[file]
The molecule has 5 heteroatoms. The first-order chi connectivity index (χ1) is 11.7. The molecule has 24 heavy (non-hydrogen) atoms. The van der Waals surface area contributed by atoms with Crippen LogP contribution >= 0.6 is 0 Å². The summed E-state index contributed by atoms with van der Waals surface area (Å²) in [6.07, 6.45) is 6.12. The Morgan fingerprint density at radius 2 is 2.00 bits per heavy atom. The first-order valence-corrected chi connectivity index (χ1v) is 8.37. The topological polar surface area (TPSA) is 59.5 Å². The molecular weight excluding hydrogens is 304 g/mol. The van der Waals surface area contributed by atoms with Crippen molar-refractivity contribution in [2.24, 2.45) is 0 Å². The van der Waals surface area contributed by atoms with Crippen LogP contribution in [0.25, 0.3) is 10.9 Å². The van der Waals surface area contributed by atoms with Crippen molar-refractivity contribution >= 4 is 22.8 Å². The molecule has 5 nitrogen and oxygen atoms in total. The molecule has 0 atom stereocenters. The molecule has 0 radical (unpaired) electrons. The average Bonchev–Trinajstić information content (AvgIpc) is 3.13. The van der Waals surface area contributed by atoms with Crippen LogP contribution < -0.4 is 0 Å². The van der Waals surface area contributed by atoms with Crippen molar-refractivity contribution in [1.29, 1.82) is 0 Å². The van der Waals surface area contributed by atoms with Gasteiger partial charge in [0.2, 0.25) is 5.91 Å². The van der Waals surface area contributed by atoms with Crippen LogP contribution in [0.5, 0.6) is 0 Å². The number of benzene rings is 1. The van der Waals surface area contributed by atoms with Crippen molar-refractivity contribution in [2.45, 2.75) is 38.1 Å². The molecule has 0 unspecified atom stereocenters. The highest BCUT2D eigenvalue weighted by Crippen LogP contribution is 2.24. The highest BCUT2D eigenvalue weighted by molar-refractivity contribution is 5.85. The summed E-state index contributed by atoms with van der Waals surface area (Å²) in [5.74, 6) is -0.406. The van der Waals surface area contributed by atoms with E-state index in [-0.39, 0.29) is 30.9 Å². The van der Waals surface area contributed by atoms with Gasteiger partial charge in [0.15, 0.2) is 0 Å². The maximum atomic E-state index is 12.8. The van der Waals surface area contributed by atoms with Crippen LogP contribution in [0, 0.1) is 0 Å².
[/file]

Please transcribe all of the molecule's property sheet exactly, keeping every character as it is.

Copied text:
The molecule has 5 heteroatoms. The first-order chi connectivity index (χ1) is 11.7. The molecule has 24 heavy (non-hydrogen) atoms. The van der Waals surface area contributed by atoms with Crippen LogP contribution >= 0.6 is 0 Å². The summed E-state index contributed by atoms with van der Waals surface area (Å²) in [6.07, 6.45) is 6.12. The Morgan fingerprint density at radius 2 is 2.00 bits per heavy atom. The first-order valence-corrected chi connectivity index (χ1v) is 8.37. The topological polar surface area (TPSA) is 59.5 Å². The molecular weight excluding hydrogens is 304 g/mol. The van der Waals surface area contributed by atoms with Crippen molar-refractivity contribution in [2.24, 2.45) is 0 Å². The van der Waals surface area contributed by atoms with Crippen LogP contribution in [0.25, 0.3) is 10.9 Å². The van der Waals surface area contributed by atoms with Crippen molar-refractivity contribution >= 4 is 22.8 Å². The molecule has 5 nitrogen and oxygen atoms in total. The molecule has 0 atom stereocenters. The molecule has 0 radical (unpaired) electrons. The average Bonchev–Trinajstić information content (AvgIpc) is 3.13. The van der Waals surface area contributed by atoms with Crippen LogP contribution < -0.4 is 0 Å². The van der Waals surface area contributed by atoms with Crippen molar-refractivity contribution in [1.29, 1.82) is 0 Å². The van der Waals surface area contributed by atoms with Gasteiger partial charge in [0.2, 0.25) is 5.91 Å². The van der Waals surface area contributed by atoms with Crippen LogP contribution in [0.5, 0.6) is 0 Å². The number of benzene rings is 1. The van der Waals surface area contributed by atoms with Crippen molar-refractivity contribution in [2.45, 2.75) is 38.1 Å². The molecule has 0 unspecified atom stereocenters. The highest BCUT2D eigenvalue weighted by Crippen LogP contribution is 2.24. The highest BCUT2D eigenvalue weighted by molar-refractivity contribution is 5.85. The summed E-state index contributed by atoms with van der Waals surface area (Å²) in [5.74, 6) is -0.406. The van der Waals surface area contributed by atoms with E-state index in [-0.39, 0.29) is 30.9 Å². The van der Waals surface area contributed by atoms with Gasteiger partial charge in [0.15, 0.2) is 0 Å². The maximum atomic E-state index is 12.8. The van der Waals surface area contributed by atoms with Crippen LogP contribution in [0, 0.1) is 0 Å².